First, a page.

When the distributor of an ignition distributor is driven from the end of the camshaft of an internal combustion engine a coupling device must be provided to transmit torque from the camshaft of the engine to the drive shaft of the distributor. In such an arrangement it is important to substantially eliminate backlash. Thus, the ignition distributor controls the ignition timing for the engine as a function of camshaft angular position and accordingly ignition timing will not be properly related to camshaft angular position if the coupling permits backlash. It accordingly is a general object of this invention to provide a shaft coupling for connecting an engine camshaft and the drive shaft of an ignition distributor that provides substantially zero backlash between the shafts and yet is capable of accommodating shaft misalignment and manufacturing tolerances.

A more specific object of this invention is to provide a coupling for connecting the camshaft of an engine to a distributor drive shaft which includes a coupling member which is secured to the distributor drive shaft. This coupling member has a pair of lugs and a spring member is attached to the coupling member that has a pair of curved spring portions. The camshaft has a pair of axially extending lugs that provide drive walls that engage surfaces or walls on the lugs of the coupling member. The lugs on the camshaft have other surfaces which tightly engage the curved portions of the spring member and the spring member is arranged to takeup any clearance between the engaged surfaces on the lugs of the coupling member and the camshaft.

A further object of this invention is to provide a coupling member of the type described which is polarized, that is, it is arranged such that the camshaft and coupling member can only be axially assembled when they are in a certain relative angular relationship.

In the drawings

FIG. 1 is a sectional view with parts broken away illustrating the coupling member of this invention connecting the camshaft of an engine and an ignition distributor drive shaft;

FIG. 2 is a perspective view illustrating the end of the camshaft and the coupling member that is secured to the distributor drive shaft;

FIG. 3 is an end view of the coupling member that is connected to the distributor drive shaft; and

FIG. 4 is an end view of the engine camshaft.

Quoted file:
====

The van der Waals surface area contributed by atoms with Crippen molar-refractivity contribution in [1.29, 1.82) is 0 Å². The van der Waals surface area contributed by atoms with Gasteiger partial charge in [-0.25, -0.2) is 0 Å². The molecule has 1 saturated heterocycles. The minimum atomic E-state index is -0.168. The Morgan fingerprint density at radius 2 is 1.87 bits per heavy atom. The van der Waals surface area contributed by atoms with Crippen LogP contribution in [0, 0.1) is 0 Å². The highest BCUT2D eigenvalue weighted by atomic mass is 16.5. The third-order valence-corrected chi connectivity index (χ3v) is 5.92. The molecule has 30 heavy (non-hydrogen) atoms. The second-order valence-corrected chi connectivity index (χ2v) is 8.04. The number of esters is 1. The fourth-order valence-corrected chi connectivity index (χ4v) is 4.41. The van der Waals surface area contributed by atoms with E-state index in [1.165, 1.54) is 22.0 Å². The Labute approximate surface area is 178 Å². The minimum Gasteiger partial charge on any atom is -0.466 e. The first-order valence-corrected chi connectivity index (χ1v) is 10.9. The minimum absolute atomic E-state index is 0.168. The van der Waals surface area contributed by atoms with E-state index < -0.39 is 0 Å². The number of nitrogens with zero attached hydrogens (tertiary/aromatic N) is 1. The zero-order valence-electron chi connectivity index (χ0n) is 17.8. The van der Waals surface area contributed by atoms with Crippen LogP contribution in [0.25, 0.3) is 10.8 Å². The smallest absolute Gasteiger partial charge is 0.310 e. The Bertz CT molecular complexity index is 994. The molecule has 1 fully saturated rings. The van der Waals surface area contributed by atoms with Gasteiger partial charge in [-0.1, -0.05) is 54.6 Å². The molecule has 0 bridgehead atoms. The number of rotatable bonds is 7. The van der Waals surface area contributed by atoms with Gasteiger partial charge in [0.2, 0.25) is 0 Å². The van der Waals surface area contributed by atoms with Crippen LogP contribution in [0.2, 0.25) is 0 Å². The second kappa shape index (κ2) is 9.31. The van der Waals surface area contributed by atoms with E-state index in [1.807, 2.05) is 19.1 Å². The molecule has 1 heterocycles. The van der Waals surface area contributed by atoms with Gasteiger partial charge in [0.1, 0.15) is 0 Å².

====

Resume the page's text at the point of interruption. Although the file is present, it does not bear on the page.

Referring now to the drawings and more particularly to FIG. 1, the reference numeral 10 designates a housing of an internal combustion engine. Disposed within the housing 10 is an engine camshaft designated by reference numeral 12. An ignition distributor housing designated by reference numeral 14 is secured to the engine housing 10 by 1olts which are not illustrated. The housing 14 supports a bearing 16 which in turn rotatably supports an ignition distributor shaft 18. The ignition distributor shaft drives ignition distributor apparatus which may be, for example, of the type disclosed in U.S. Pat. No. 3,923,038, to Campbell et al. As shown in that patent the distributor has another upper bearing for rotatably supporting the distributor shaft 18. One end of the distributor shaft has a hole which receives a drive pin 20. This end of the shaft is located in an opening or hole 22 formed in a coupling member that is generally designated by reference numeral 26. The coupling member 26 is formed of a metallic material such as steel. The coupling member 26 has aligned radially extending holes 27 and when these holes are aligned with the hole in the distributor shaft 18 the drive pin 20 is forced into the holes (press fit) to thereby mechanically connect the coupling member 26 to the shaft 18.

The coupling member 26 is best shown in the perspective view of FIG. 2 and in FIG. 3 which is an end view of the coupling member 26. The coupling member 26 has an annular base portion 26A and a flat radially extending wall or surface 26B. Extending axially from the surface 26B are a pair of projections or lugs 28 and 30. The outer surfaces of the lugs 28 and 30 have the same annular shape as the base portion 26A. The lug 28 has a pair of surfaces or walls 28A and 28B which are located substantially normal to each other. The lug 30 likewise has a pair of surfaces or walls 30A and 30B which are located substantially normal to each other. The surfaces 28A and 30A are substantially parallel as are the surfaces 28B and 30B. The surface 28B is longer than the surface 30B as can be seen from FIGS. 2 and 3.

The coupling member 26 further includes a spring member generally designated by reference numeral 32 which is formed of a spring steel material. This spring member has a flat base portion 33 which is welded to surface 26B and has a pair of integral curved portions 34 and 36.

The end of the engine camshaft 12, that faces the distributor, has a pair of projections or lugs designated respectively by reference numerals 38 and 40 which extend axially from a surface 42. The lug 38 has a pair of surfaces or walls 38A and 38B which are located substantially normal to each other. The lug 40 likewise has a pair of surfaces or walls 40A and 40B which are located substantially normal to each other. The surfaces 38A and 40A are substantially parallel as are the surfaces 38B and 40B. The surface 38B is longer than surface 40B.

The coupling member 26 is urged to the right in FIG. 1 by a compression spring 44 which is compressed between a part 46 and a spring retainer part 48. The part 48 engages a washer 50 which in turn engages coupling member 26 and the part 48 has arms located within recesses formed in the distributor housing 14 to prevent rotation of the part 48. This device, for urging the distributor shaft 18 and the coupling part 26 to the right in FIG. 1, is known to those skilled in the art.